#germany24

What’s important to us says a lot about who we are. Explore Germany’s diversity one person at a time, based on this one question:

What was the most meaningful thing you’ve done in the past 24 hours?

“We’re called ‘Wandergesellen.’ There are 500 of us traveling across Germany and learning a trade. If you know one, you know them all. The Wandergeselle doesn’t have any natural enemies. I’ve worked for a baron, and shared a beer with a homeless guy. You can encounter people in a different way. If I were to walk around normally, people might put me in a box. In this outfit, I am neutral and could go to a wedding or to a funeral and meet the mayor tomorrow.

I’m a carpenter. Most of those in my group are carpenters. Three years and one day is the minimum travel time for apprentices. I’ve been traveling for three years and one and a half months and could tramp home today. But we’re celebrating the end by meeting together in town today and walking home. I’ll be at my parents’ house for two weeks and then I’ll be writing applications because I’d like to go to university. I’d like to study social work and combine that with carpentry to avoid just focusing on academics. In a few years, there will be a lack of skilled workers and people will say, oh we need a table.

I cuddled with a wonderful woman. That was the most meaningful thing for me in the past 24 hours.”

“I bought a small, old, red Italian car (a Fiat 500) to surprise my girlfriend, who told me a long time ago that she would love to drive around one day in exactly this kind of car. But I didn’t do it just to fulfill that little wish. When I show her the car, we’re going to get into it. Then I’ll tell her that it’s hers, and when she asks me where we’re going, I’ll put a travel guide to Amsterdam in her hand. When she opens it, four black-and-white passport photos of me, taken in an old photo booth in Berlin, will fall out. In the photos, I’m holding up signs that read: Do we – want to – get married. On the fourth photo, I’m grinning into the camera. If she says yes, we’re going to drive that very evening to a tiny, cozy hotel on one of Amsterdam’s most beautiful canals.

So, in the last 24 hours, I did something that will impact the rest of my life.”

“I worked all day cleaning in the perfume department. Working makes me calm because I get my paycheck at the end of the month.”

“We’re throwing a surprise bachelorette party for a friend. We all divided things up and so I got the balloons. She’s coming from work right now and doesn’t know a thing. Actually, she thinks she has a date with her boyfriend. He was in on it. And then we’re going to surprise her with a photoshoot outside in front of the Poppelsdorf Palace. The wedding is at the beginning of August in Croatia. She’d planned to go out with the younger guests in Croatia, but we decided that wasn’t enough and she needed to have a real bachelorette party.”

“We’re a group of international university students and we celebrate each other’s holidays. There’s a person from India in our group, so today we celebrated the Holi Festival. That’s why we look like this.”

“I’m from Egypt. We already celebrated our holiday together last July. That was Eid al-Adha, the Sacrifice Feast.”

“I’m from Uzbekistan and we have a holiday on March 21. It’s called Navruz and celebrates the beginning of spring, but also the beginning of the new year.”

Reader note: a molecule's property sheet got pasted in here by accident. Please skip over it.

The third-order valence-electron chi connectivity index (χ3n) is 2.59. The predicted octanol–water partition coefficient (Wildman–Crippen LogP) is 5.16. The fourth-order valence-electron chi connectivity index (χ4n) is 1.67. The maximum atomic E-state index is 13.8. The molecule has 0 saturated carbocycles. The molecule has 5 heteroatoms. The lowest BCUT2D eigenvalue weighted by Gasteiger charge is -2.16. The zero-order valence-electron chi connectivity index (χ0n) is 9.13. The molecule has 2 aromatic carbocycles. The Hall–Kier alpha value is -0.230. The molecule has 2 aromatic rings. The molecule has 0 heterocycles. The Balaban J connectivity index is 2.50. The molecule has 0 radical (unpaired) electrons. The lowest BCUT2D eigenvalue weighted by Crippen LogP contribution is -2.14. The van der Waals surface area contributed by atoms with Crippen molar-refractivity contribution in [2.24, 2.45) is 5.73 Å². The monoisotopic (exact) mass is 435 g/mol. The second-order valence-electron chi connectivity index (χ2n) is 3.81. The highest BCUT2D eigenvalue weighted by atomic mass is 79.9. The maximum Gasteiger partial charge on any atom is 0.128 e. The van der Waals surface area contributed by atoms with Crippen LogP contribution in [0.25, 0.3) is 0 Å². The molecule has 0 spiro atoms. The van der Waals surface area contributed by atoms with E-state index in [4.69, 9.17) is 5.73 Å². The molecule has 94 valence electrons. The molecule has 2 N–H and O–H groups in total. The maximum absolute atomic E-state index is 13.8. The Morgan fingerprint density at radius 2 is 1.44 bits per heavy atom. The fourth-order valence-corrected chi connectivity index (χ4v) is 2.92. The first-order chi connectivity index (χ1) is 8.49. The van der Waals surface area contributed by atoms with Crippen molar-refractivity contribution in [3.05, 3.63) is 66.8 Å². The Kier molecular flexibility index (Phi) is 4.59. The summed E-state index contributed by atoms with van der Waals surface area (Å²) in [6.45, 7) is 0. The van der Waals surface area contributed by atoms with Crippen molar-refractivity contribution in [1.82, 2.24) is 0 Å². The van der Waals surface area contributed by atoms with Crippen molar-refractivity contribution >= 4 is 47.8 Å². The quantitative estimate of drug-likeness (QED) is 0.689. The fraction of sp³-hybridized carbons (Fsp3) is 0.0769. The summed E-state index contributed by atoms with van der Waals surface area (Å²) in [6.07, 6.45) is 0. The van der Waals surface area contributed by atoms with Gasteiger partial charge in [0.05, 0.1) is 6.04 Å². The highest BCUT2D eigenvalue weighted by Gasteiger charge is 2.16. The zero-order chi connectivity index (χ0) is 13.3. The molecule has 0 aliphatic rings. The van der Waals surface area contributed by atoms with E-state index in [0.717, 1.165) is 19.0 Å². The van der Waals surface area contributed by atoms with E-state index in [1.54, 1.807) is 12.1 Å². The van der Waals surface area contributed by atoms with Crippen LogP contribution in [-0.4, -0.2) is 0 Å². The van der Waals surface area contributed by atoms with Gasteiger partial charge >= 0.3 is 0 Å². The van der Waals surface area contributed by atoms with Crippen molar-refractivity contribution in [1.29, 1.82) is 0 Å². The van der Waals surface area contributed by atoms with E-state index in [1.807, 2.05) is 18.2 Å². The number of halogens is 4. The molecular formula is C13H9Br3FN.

“I went to my great-aunt’s birthday party and laughed and took photos with my cousins. They aren’t really my cousins, but they’re somehow related to me.”

“I donated my old shoes. I put them on the street and someone took them after two hours.”

“We’re doing this Europe trip. We’re traveling around Europe and we’re playing in every city we cross. Yesterday we came from Eindhoven in Holland. We are going to Frankfurt next.”

Find the band on Facebook here.

“Two really meaningful things happened to me today. I was having a conversation for Doctors Without Borders and explaining how we use the packets of food containing peanuts and milk powder and that we give them to undernourished children. And then a little boy from Romania came up and asked, ‘What’s that for?’ and went to his parents and I explained it all to them. And they didn’t have any money, so the boy pulled 70 cents out of his pocket and wanted to leave it here. We weren’t allowed to accept cash, so I gave it back.

Another thing was really nice. A little girl from Sri Lanka came by with her mother and was really interested in learning about what we do, and in the end the mother signed up to support.”

“We are so happy that we finished our last portrait for our 3-year photo project on the people of Bonn.”

Find out more about the Gesichter Bonns project by Beatrice and Christian Mack.

“I set up the app Slack to organize one of my projects for refugees – Welcome to München – and coordinate my fellow volunteers. We collect clothes and bring them to the refugees arriving at the Central Bus Station in Munich. There we support the ZOB Angels.”

“I cooked Riz au Gras for myself – an African dish with rice, vegetables and meat.”

“He’s rescuing me. He’s keeping me grounded at the moment. He’s my godchild and I met up with him today to play, like we do every week.”

“I celebrated by 15th birthday with family and friends.”

“I married the most wonderful man I could possible marry.”

“I had a family reunion and met with relatives I hadn’t seen in years.”

“I got to make coffee for so many people who really needed a coffee. The lines were so long, but the people waited anyways.”

“I did a really cool jump on the trampoline yesterday.”

“I taught my 5-year-old daughter to brake on her scooter.”

“I drank the best coffee I’ve drunk all year in a small cafe in Freiburg that was worth supporting.”